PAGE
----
Wednesday, June 26, 2013

Under the Oaks

"The festival is limited to fifty wineries this year, so if you see more than that listed on the website I've cheated," says Meridith Moore, Events Manager at the Santa Barbara Museum of Natural History. "What's important is there's no wine I wouldn't drink." That's quite an endorsement from Moore, who has been the wrangler for the museum's Santa Barbara Wine Festival the past several years. (As for how they scored the primo name, it's because they were there first, kicking the event off in 1983; yes, you could have sung "Do You Really Want to Hurt Me" to your hangover after the first one and been au courant.)

Want to read the rest then do so at the KCET blog.

Wednesday, June 19, 2013

In the Court of the Master Sommelier Kings

Earning the title Master Sommelier isn't merely some puffed-up honorific -- it's kind of like passing the bar (no pun intended), as fewer than 200 candidates have aced the three-part exam in 40 years. The documentary SOMM, which hits theaters June 21st after a handful of festival and sneak preview screenings, follows a cohort of men (more on that in a bit) prepping for and taking the arduous exam. In the tradition of Spellbound and Kings of Pastry and Air Guitar Nation, SOMM has the thrill of a built-in "who will succeed amongst the obsessive?" narrative thrust that's undeniably gripping. But it's equally fascinating to consider what it reveals about the world of wine and those expert enough to serve it to us at the ritziest of places. You're not going to find a Master Sommelier breaking out his latest value play at the Fish-Meat Village down the block, let's put it that way. No, they end up with titles like United States Ambassador to Krug Champagne.

Want to read the rest then do so at the KCET blog.

Thursday, June 13, 2013

Sausage on State

A business meeting at the Starbucks across from Paseo Nuevo led to one of downtown’s newest eateries, Hoffmann Brat Haus. John Mullen, one of seven partners in the business, noticed the Snack Shack had already closed after only two months — turned out its owner had planned to move to Santa Barbara from Napa, and despite investing much money, his wife decided she didn’t want to leave Napa. “I think this is one of the best properties in Santa Barbara,” Mullen, former owner of Northstar Coffee, claims. “So within 10 days, I had an offer accepted.”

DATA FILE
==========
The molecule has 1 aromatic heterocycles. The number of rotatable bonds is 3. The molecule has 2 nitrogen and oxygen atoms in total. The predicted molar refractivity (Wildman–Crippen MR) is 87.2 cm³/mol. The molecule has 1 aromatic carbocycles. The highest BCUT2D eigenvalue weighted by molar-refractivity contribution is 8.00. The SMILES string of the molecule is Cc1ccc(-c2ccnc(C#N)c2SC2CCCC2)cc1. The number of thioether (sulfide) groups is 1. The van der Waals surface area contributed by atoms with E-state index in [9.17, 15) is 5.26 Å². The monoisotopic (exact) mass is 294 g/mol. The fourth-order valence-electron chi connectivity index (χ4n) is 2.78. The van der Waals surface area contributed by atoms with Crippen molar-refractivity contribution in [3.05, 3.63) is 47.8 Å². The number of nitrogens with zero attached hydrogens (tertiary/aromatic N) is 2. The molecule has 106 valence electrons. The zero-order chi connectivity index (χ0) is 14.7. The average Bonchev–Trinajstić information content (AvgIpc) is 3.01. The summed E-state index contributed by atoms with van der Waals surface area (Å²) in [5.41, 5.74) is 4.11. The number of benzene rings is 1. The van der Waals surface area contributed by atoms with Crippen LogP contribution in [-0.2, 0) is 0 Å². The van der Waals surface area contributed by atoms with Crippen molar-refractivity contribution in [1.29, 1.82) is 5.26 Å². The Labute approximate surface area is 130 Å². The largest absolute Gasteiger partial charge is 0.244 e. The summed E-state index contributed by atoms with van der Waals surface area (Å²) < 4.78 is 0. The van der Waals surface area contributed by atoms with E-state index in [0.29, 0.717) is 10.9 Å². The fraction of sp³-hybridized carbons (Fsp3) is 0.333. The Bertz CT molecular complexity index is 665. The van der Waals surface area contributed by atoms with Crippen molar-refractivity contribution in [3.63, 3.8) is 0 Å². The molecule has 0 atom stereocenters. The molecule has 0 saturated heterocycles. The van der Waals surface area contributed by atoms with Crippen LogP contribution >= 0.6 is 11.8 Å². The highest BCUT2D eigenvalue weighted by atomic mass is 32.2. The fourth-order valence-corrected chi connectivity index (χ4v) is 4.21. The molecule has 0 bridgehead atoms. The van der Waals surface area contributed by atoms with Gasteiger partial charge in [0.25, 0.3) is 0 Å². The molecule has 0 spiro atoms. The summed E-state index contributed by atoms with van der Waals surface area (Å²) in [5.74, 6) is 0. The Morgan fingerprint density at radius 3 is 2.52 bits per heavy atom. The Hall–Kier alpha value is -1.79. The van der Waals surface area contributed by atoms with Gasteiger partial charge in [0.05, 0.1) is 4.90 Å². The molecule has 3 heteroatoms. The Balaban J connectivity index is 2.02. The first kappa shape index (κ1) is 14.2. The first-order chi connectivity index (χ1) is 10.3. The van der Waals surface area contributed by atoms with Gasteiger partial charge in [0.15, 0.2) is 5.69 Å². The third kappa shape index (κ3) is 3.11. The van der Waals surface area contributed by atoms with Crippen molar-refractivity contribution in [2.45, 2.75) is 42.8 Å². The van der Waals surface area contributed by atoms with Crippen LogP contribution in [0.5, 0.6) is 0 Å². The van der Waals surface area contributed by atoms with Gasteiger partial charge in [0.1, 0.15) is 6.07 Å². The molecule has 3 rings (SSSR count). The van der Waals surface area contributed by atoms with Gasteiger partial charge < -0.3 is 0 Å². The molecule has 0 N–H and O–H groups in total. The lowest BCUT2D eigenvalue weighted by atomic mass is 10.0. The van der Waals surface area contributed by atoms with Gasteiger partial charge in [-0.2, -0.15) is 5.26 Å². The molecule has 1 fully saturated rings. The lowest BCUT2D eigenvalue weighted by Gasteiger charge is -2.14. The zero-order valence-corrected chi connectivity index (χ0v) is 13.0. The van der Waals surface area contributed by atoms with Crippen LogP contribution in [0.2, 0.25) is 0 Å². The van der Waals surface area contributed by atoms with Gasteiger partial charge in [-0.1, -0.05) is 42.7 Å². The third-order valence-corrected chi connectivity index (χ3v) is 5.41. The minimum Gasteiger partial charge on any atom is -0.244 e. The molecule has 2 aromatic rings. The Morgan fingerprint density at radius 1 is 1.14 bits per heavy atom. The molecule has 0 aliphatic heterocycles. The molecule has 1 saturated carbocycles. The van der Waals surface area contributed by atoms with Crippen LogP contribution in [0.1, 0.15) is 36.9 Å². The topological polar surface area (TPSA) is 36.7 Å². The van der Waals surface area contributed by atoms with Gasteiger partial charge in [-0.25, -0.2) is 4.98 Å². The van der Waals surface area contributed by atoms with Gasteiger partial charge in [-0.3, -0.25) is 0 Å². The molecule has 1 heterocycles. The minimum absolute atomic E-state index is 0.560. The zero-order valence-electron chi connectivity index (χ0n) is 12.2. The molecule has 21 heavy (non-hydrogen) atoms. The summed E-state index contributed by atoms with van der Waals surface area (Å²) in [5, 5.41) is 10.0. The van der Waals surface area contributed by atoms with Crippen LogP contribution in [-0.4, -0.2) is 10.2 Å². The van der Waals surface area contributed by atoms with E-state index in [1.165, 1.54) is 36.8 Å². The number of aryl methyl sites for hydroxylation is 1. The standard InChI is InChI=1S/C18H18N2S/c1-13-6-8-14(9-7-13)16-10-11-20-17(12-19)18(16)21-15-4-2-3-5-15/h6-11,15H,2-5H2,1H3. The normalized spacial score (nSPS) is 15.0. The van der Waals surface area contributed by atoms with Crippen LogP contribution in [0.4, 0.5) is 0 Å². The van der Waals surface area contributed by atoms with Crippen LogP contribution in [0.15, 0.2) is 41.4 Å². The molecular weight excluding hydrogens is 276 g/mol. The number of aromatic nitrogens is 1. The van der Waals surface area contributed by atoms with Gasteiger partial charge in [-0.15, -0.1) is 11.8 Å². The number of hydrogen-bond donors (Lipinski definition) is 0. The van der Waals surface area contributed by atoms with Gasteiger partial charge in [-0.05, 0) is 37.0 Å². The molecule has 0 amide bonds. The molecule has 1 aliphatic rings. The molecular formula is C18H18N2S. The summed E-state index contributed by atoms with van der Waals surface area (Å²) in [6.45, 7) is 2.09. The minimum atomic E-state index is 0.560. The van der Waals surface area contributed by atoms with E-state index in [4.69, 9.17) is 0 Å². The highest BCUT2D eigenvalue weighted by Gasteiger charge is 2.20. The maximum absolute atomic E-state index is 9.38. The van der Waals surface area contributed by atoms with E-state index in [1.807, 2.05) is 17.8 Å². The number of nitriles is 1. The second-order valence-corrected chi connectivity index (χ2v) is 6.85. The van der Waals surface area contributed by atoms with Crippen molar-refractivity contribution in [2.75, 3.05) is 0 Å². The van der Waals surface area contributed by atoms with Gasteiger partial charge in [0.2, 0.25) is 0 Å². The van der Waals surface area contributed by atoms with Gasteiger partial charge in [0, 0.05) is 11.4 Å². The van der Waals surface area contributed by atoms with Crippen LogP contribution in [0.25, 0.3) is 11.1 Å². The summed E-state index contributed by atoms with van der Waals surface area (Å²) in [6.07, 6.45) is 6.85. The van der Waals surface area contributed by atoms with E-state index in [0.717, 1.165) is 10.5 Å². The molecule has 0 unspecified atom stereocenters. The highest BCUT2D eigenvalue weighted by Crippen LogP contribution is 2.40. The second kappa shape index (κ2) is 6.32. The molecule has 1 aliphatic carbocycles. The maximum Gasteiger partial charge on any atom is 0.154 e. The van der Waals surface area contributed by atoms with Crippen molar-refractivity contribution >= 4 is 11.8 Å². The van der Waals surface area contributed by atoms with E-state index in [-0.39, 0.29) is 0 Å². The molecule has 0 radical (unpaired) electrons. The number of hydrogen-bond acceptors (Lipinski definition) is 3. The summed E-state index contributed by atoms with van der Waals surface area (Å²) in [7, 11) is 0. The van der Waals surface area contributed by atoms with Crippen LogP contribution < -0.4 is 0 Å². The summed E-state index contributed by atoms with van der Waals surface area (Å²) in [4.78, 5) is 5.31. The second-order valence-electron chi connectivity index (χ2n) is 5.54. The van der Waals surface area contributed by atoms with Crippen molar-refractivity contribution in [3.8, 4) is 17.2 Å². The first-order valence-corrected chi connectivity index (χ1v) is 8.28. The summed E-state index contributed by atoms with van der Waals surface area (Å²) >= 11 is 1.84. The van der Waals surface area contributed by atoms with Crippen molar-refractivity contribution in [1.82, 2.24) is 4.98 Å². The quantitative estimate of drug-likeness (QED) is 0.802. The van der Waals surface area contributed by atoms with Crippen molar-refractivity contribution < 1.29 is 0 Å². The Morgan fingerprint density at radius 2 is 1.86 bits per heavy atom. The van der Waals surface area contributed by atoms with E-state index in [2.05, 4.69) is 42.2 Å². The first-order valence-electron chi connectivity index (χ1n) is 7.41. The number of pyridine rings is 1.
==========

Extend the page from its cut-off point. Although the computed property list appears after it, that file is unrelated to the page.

Want to read the rest then do so at the Indy's site.

Failla Wines: The Anti-Napa

Sitting on the pleasant porch of a venerable old farmhouse along Napa's famed Silverado Trail this May, it seemed a bit of a surprise that the red wine I swirled in my tasting glass wasn't Cabernet Sauvignon, the valley's king grape. Nope, this was Pinot Noir, and a very Burgundian one at that. But I was tasting at Failla Wines (pronounced FAY-la, and it's Italian, or more accurately, Sicilian), and the wine was made by Ehren Jordan, who has made a habit of not being habitual. For 18 years he was the winemaker at Turley Wine Cellars, best known for their bodacious yet beautiful Zinfandels -- my friends and I used to joke the Turley Moore-Earthquake Vineyard got its name because it pushed almost 17% alcohol in some vintages, and was sure to register seismically upon you the day after (especially since it tasted so balanced you'd drink plenty of it). Jordan was also a partner and winemaker at Neyers Vineyards, but has been slowly building up his own winery -- named after his wife Anne-Marie Failla, who runs the business end -- and as of February is devoting himself totally to it, even if that it means less than 5,000 cases a newsletter (the best way to get the wines).

Want to read the rest then do so at the KCET blog.

Wednesday, June 5, 2013

The Beasts At Tablas Creek

A sheep's bleat is no mere mild-mannered "Baa." It's insistent, full of needy vibrato. Imagine a few dozen of them at it, and the din almost turns into a horror movie soundtrack, but that doesn't seem to faze Levi Glenn, viticulturist at Tablas Creek Vineyard, who is standing amidst the flock, plus a couple of donkeys, and a few more aloof alpacas. As part of a recent Meet the Vineyard Animals event at the Paso Robles winery, Glenn led the tour, and got into the pen to fed the eager ruminants, who were up on their hind legs trying to jam their heads into his feed bucket. "If we get to a hundred sheep, then 50% of the mowing will be done by them," he explains. That helps keep the vineyard organic -- no need for Round-up when the sheep chomp the weeds -- and saves on hand-mowing, too.

Want to read the rest then do so at the KCET blog.